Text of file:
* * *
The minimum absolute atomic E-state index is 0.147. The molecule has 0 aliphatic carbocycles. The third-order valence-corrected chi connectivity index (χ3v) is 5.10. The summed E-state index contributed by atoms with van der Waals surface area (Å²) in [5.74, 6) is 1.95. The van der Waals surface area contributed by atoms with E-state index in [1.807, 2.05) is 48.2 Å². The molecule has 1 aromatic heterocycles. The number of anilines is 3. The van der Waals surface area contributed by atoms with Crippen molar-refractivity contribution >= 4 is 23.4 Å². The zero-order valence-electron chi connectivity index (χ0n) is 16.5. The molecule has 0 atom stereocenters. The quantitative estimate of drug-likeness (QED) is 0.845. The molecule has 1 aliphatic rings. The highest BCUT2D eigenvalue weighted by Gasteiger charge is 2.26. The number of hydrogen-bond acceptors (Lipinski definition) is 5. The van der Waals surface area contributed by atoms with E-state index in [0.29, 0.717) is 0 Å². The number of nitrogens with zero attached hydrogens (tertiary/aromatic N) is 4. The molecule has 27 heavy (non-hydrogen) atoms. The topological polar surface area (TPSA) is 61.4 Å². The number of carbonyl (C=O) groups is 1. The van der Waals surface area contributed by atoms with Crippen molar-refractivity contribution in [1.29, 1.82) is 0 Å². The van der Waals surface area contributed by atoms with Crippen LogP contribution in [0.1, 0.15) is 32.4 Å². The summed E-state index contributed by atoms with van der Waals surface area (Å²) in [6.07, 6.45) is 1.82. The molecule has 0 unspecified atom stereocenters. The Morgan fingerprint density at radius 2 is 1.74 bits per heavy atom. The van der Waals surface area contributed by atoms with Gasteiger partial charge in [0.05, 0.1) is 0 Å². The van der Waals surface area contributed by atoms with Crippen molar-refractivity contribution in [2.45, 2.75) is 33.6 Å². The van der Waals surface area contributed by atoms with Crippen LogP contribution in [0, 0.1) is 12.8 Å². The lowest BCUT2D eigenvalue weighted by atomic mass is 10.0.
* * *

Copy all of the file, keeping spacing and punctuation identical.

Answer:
The minimum absolute atomic E-state index is 0.147. The molecule has 0 aliphatic carbocycles. The third-order valence-corrected chi connectivity index (χ3v) is 5.10. The summed E-state index contributed by atoms with van der Waals surface area (Å²) in [5.74, 6) is 1.95. The van der Waals surface area contributed by atoms with E-state index in [1.807, 2.05) is 48.2 Å². The molecule has 1 aromatic heterocycles. The number of anilines is 3. The van der Waals surface area contributed by atoms with Crippen molar-refractivity contribution >= 4 is 23.4 Å². The zero-order valence-electron chi connectivity index (χ0n) is 16.5. The molecule has 0 atom stereocenters. The quantitative estimate of drug-likeness (QED) is 0.845. The molecule has 1 aliphatic rings. The highest BCUT2D eigenvalue weighted by Gasteiger charge is 2.26. The number of hydrogen-bond acceptors (Lipinski definition) is 5. The van der Waals surface area contributed by atoms with E-state index in [0.29, 0.717) is 0 Å². The number of nitrogens with zero attached hydrogens (tertiary/aromatic N) is 4. The molecule has 27 heavy (non-hydrogen) atoms. The topological polar surface area (TPSA) is 61.4 Å². The number of carbonyl (C=O) groups is 1. The van der Waals surface area contributed by atoms with Crippen molar-refractivity contribution in [1.29, 1.82) is 0 Å². The van der Waals surface area contributed by atoms with Crippen LogP contribution in [0.1, 0.15) is 32.4 Å². The summed E-state index contributed by atoms with van der Waals surface area (Å²) in [6.07, 6.45) is 1.82. The molecule has 0 unspecified atom stereocenters. The Morgan fingerprint density at radius 2 is 1.74 bits per heavy atom. The van der Waals surface area contributed by atoms with Gasteiger partial charge in [0.05, 0.1) is 0 Å². The van der Waals surface area contributed by atoms with Crippen molar-refractivity contribution in [2.45, 2.75) is 33.6 Å². The van der Waals surface area contributed by atoms with Crippen LogP contribution in [0, 0.1) is 12.8 Å². The lowest BCUT2D eigenvalue weighted by atomic mass is 10.0.